Helping Our Students Become Efficient, Capable, and Competent Writers

As Reading Recovery teachers, we work with students who have a wide range of writing abilities.  Some of our students may be using pictures or symbols to record their messages while other students are able to say words slowly and record some of the sounds they hear.  No matter where our students start, we work to support them in becoming efficient problem-solvers who are flexible enough to use what they know in reading in their writing.

There are some key writing behaviors to teach for in order to help our students become efficient, capable, and competent writers.

Generates a message

Through our conversations with our students, based on what we know will catch their interest, we can support our students with generating their own message.  At first, we may need to assist our students with getting their sentence started until they are able to take the task over for themselves.  Once our students are able to compose simple sentences on their own, we can then teach them how to add on to their sentence by using words like:

  • and
  • but
  • because
  • so

We can also teach our students how to add more to their story by asking questions about who? when? where? why? how?  The books that our students are reading are great resources that can be used to show what you want your students to try out (a new language structure, punctuation mark, etc).  With this type of support, our students will begin creating increasingly complex sentences by independently adjusting and extending their ideas on the run.

Rereads and monitors reading

Our students should consistently reread their writing to see what word comes next.  When rereading students can also monitor their own reading by checking to see if what they wrote makes sense, sounds right, and looks right.  It is powerful for a child to find and fix his/her own mistakes.  This takes a little restraint on our part.  We have to work hard to not jump in and tell the child when they have made a mistake. Especially, if the student is able to find and fix themselves.

Directionality

We have to help our students understand the importance of left to right at the letter, word, and sentence level.  As we pull out letters to write on the practice page we show our students top to bottom, left to right letter formation.  When working on word learning we reinforce left to right each time the child builds the word.  If we know our students well we can interrupt any patterns of behavior that do not reinforce the directional rules of reading and writing.

Uses capital letters and punctuation marks

Our students need to be aware that there are lowercase and uppercase letters.  They have to be able to differentiate between the two cases and know when to use them.  We can use the books our students read daily to bring to their attention to where authors use uppercase letters.  Letter sorts are a great way to help students become fast and fluent with identifying upper and lower case letters.

Sometimes our students will let us know when they have noticed a particular punctuation mark in their reading. We can make that punctuation mark more memorable by showing them how they can use it in their own writing.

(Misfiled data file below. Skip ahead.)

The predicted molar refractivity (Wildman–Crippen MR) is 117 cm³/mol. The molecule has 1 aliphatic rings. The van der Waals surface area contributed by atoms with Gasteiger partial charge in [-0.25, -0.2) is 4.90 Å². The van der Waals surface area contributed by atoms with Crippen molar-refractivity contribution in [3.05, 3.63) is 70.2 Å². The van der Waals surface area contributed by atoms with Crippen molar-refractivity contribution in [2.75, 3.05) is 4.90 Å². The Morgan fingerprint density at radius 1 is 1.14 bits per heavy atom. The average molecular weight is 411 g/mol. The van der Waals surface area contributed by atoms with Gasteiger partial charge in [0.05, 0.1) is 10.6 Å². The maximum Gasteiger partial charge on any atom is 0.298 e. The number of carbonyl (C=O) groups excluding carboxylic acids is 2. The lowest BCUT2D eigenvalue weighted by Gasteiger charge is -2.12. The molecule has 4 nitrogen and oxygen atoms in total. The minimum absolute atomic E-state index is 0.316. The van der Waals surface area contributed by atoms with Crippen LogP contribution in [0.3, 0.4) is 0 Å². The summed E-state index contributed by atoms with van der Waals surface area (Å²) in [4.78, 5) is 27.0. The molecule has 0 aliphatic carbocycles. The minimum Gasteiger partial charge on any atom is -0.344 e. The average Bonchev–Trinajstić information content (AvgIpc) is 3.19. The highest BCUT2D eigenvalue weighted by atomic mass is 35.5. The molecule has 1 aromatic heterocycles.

Acquires an increased writing vocabulary

Word learning may be slow at first but should grow to become quicker over time.  Our students should be able to write their known words confidently, quickly and automatically.  Each student’s writing vocabulary should match their reading vocabulary.  If a student knows 80 words in reading but can only write 30 words we need to take a closer look at what is causing the disconnect.

Click here to read more about Growing Known Writing Vocabulary

Makes attempts at unknown words  

Our students need to know how to independently say words slowly and listen for sounds sequentially throughout words.  We can not get into the habit of saying words slowly for our students.  After modeling and practicing together, our students should take this work over to do on their own.  If a student is not able to take this work on after lots of modeling and practicing together we have to brainstorm about what might be impeding progress.

In the beginning, our students will work toward hearing most of the consonant sounds but might not hear vowel sounds yet.  Later students will hear those tricky vowel sounds and write words with unusual spelling patterns.  We help our students learn how to connect what is known well with what is unknown (analogies).

In Summary

During the writing portion of a Reading Recovery lesson, we support our students’ processing system (problem-solving).  Rather than commenting on a student’s accurate production of a word, it would be more powerful to comment on the work the student did to produce the word.

In order to develop these important writing behaviors, we have to hold ourselves back from jumping in too soon.  Silence is key!  We have to pause and allow our students the time they need to initiate problem-solving on words they don’t know how to write, allow them time to reread their sentence and give them the opportunity to check their own writing in order to find and fix their mistakes.

We don’t want to work on all of these behaviors at once because we know that too much teaching can confuse our students.  The best place to start is with what our students can already do and then build on from there.

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